As an agency, KT Literary represents children’s and adult literature as well as some illustrators. My own list is squarely in the MG and YA fiction space for prose novels but I’m open to representing Graphic Novels for all ages! When it comes to PB and Adult, I’ll look at manuscripts by existing clients; otherwise, for now, I take these queries by request or referral only. On the whole, since I’m career-oriented and plan to work with clients in the long-term, I’m happy to see my authors experiment with writing in new forms or for different ages and audiences!

I’m pretty genre-agnostic and love to be surprised by blending and bending of genre expectations. I’m drawn to the offbeat and experimental, and character-driven narratives with singular, standout voices. I’m picky about my historical fiction and my fantasy; high, high fantasy (especially royal court stories) aren’t the best for me unless it’s a GN. Also on my “No, thank you,” list are stories that glorify the military, andsomething I’m seeing in my queries–coming-of-age stories about white protagonists making their first friend who’s a person of color and consequently Learning a Lesson.

KT literary recently switched over to QueryManager, so you can find my submission form at and the rest of our agents on KT’s submissions page. I will, however, continue to take queries over email from those for whom QM isn’t an accessible platform.

KT Literary (minus Kari Sutherland, who just joined the team!)

What’s something you’ve sold that’s coming out soon that you’re excited about?

I’m very excited about Brianna Peppins’ debut novel Briarcliff Prep, pubbing in Fall 2022 with Disney-Hyperion! This title was my first sale and is very dear to me for many reasons. Notably, its fictional Historically Black Boarding School setting is the first of its kind in YA, inspired by Spelman College—the author’s alma mater—and Morehouse College, prestigious sibling Historically Black Boarding Schools (HBCUs) in Atlanta. Briarcliff is, at its heart, a coming-of-age that centers Black sisterhood, and Brianna delivers beautifully! Not only is she an exceptional talent; Brianna entered the industry with such grace and diligence, having signed with me and sold her first three books all during the pandemic. Hopefully, we’ll get a chance to meet in person one of these days.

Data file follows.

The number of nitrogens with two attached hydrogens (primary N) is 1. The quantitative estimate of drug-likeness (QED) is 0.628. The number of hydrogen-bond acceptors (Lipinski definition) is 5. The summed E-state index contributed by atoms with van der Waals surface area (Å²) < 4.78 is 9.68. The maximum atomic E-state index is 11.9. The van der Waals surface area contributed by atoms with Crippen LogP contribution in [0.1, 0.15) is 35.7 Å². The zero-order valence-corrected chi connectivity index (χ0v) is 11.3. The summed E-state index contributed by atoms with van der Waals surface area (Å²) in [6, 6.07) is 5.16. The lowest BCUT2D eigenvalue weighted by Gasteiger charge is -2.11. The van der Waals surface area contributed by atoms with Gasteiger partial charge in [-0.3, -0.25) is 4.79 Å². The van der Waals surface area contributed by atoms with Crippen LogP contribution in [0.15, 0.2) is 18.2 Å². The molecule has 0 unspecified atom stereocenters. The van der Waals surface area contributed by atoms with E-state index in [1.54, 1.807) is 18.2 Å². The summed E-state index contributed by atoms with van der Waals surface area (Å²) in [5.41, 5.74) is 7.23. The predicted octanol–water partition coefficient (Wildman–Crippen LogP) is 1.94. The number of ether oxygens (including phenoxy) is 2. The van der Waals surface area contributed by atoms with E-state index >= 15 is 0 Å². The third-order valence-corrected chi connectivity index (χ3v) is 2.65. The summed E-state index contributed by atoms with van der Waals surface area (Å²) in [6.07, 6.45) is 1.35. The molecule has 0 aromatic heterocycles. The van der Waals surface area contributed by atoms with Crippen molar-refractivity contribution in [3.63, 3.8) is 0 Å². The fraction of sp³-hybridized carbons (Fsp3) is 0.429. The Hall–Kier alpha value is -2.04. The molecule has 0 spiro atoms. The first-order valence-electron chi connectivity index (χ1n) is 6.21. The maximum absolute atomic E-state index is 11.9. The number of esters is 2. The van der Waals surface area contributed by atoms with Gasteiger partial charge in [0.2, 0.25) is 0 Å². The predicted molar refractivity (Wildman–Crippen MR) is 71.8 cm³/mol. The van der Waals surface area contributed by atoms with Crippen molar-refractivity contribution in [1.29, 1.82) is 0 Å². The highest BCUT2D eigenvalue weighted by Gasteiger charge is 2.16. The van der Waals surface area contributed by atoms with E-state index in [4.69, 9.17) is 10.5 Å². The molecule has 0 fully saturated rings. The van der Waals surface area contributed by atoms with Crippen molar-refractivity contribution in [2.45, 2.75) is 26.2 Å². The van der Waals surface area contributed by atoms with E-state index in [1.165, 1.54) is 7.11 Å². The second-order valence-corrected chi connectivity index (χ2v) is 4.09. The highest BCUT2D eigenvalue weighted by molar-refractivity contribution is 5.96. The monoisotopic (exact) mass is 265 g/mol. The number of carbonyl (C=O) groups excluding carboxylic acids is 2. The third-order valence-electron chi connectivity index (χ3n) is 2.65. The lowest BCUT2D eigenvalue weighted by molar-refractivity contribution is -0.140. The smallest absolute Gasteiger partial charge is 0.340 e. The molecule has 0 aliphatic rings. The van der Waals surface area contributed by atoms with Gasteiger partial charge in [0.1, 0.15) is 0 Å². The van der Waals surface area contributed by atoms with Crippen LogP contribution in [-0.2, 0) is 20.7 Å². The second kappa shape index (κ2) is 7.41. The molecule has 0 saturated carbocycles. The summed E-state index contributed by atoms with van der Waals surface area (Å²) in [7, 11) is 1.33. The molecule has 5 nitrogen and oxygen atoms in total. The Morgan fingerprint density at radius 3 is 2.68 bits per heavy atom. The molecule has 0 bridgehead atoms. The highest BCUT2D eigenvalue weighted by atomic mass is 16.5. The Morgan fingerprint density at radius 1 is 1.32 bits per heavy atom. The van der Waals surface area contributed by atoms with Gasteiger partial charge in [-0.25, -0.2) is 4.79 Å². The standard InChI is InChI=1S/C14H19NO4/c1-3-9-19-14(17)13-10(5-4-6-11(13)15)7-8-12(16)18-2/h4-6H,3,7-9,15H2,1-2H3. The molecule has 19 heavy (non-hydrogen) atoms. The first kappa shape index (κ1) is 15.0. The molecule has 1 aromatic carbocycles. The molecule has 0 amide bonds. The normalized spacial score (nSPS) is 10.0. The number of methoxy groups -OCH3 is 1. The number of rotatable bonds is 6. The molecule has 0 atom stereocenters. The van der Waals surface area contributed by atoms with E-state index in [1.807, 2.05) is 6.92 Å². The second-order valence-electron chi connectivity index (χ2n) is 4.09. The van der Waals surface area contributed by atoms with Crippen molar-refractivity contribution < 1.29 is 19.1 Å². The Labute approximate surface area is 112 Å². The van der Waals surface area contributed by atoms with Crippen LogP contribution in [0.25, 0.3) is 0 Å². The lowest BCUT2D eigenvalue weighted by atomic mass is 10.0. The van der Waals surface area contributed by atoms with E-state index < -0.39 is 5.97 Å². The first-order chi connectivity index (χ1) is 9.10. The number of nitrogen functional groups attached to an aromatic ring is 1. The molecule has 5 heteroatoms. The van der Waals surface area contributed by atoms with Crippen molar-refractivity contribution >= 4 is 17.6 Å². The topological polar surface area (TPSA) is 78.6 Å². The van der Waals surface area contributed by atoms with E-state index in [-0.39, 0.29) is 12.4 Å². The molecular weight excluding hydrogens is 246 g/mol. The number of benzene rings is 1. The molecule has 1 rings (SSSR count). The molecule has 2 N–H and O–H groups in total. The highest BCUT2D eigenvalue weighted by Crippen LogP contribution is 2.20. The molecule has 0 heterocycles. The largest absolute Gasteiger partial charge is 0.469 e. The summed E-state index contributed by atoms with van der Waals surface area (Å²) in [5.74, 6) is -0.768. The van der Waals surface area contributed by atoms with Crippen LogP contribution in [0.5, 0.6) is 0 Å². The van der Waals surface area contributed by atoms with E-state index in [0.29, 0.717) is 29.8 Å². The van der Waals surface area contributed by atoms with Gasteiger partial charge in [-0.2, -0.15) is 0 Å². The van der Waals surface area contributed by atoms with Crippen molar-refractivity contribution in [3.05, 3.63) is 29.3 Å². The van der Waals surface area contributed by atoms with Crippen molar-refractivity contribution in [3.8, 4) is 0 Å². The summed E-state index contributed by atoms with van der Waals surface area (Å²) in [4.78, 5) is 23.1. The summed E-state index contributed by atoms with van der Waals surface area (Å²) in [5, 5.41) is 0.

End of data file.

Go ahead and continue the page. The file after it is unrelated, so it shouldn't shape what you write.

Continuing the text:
Cynsational Notes

Applications are now being accepted for We Need Diverse Books’ Internship Grant Program for diverse college students interning with publishers and literary agencies. This year, 24 grants will be awarded, split between children’s and adult publishing internships, with 12 in each category. Additionally, thanks to a generous grant from Estee Lauder, four grants are specifically earmarked for Native college students. Application deadline is May 1. Learn more and apply here.

Jas Perry is a literary agent with KT Literary representing Middle Grade and Young Adult fiction and Graphic Novels for all ages. Jas is Black/Japanese and represents a diverse range of strong voices with a focus on BIPOC, QTPOC, and/or disabled creators. She is the Director of Special Projects at People of Color in Publishing, and was previously a freelance children’s editor, an authenticity, reader, and an editorial intern with Scholastic/Arthur A. Levine Books and Levine Querido.

Jas has served on the Manuscript Evaluation committee for Reese’s Book Club x We Need Diverse Books’ inaugural LitUp fellowship, as well as on the judging panel for WNDB’s Walter Dean Myers Grants for diverse writers and illustrators. She attended New York University in Florence and London before graduating with a BA in English from the City University of New York. Find Jas online at or on Twitter @TakahashiPerry.

Suma Subramaniam is the contributing author of The Hero Next Door (Penguin Random House, 2019). She is also the author of Centaurs (Capstone, 2021), Fairies (Capstone, 2021), She Sang For India: How MS Subbulakshmi Used Her Voice For Change (Macmillan FSG, 2022), and Namaste Is A Greeting (Candlewick, 2022).  Her poems have been published in the Young People’s Poetry edition of Poetry Magazine from Poetry Foundation. She is a volunteer at We Need Diverse Books and SCBWI Western Washington. Suma has an MFA in Creative Writing from Vermont College of Fine Arts. Visit her website at